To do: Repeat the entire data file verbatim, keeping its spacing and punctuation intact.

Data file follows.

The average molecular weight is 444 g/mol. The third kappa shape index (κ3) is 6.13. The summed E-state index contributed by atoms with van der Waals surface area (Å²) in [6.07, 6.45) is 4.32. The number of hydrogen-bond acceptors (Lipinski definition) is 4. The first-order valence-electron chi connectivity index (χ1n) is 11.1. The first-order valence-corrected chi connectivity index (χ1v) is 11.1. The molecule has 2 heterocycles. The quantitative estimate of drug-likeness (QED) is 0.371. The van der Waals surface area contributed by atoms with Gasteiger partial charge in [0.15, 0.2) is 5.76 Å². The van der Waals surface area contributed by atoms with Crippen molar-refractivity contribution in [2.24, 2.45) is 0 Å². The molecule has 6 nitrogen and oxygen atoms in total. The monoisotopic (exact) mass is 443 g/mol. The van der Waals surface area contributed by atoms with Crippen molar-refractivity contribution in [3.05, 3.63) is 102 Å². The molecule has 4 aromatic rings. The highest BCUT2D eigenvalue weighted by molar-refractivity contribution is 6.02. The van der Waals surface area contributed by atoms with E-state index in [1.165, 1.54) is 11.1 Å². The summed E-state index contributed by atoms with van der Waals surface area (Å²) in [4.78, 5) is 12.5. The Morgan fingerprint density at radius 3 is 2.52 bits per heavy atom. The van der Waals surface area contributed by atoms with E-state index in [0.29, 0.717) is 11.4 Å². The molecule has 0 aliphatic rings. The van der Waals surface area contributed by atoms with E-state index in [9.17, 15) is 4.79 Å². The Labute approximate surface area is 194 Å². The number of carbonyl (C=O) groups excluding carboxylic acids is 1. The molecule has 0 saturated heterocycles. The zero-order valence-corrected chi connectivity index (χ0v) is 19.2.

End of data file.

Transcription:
The average molecular weight is 444 g/mol. The third kappa shape index (κ3) is 6.13. The summed E-state index contributed by atoms with van der Waals surface area (Å²) in [6.07, 6.45) is 4.32. The number of hydrogen-bond acceptors (Lipinski definition) is 4. The first-order valence-electron chi connectivity index (χ1n) is 11.1. The first-order valence-corrected chi connectivity index (χ1v) is 11.1. The molecule has 2 heterocycles. The quantitative estimate of drug-likeness (QED) is 0.371. The van der Waals surface area contributed by atoms with Gasteiger partial charge in [0.15, 0.2) is 5.76 Å². The van der Waals surface area contributed by atoms with Crippen molar-refractivity contribution in [2.24, 2.45) is 0 Å². The molecule has 6 nitrogen and oxygen atoms in total. The monoisotopic (exact) mass is 443 g/mol. The van der Waals surface area contributed by atoms with Crippen molar-refractivity contribution in [3.05, 3.63) is 102 Å². The molecule has 4 aromatic rings. The highest BCUT2D eigenvalue weighted by molar-refractivity contribution is 6.02. The van der Waals surface area contributed by atoms with E-state index in [1.165, 1.54) is 11.1 Å². The summed E-state index contributed by atoms with van der Waals surface area (Å²) in [4.78, 5) is 12.5. The Morgan fingerprint density at radius 3 is 2.52 bits per heavy atom. The van der Waals surface area contributed by atoms with E-state index in [0.29, 0.717) is 11.4 Å². The molecule has 0 aliphatic rings. The van der Waals surface area contributed by atoms with E-state index in [9.17, 15) is 4.79 Å². The Labute approximate surface area is 194 Å². The number of carbonyl (C=O) groups excluding carboxylic acids is 1. The molecule has 0 saturated heterocycles. The zero-order valence-corrected chi connectivity index (χ0v) is 19.2.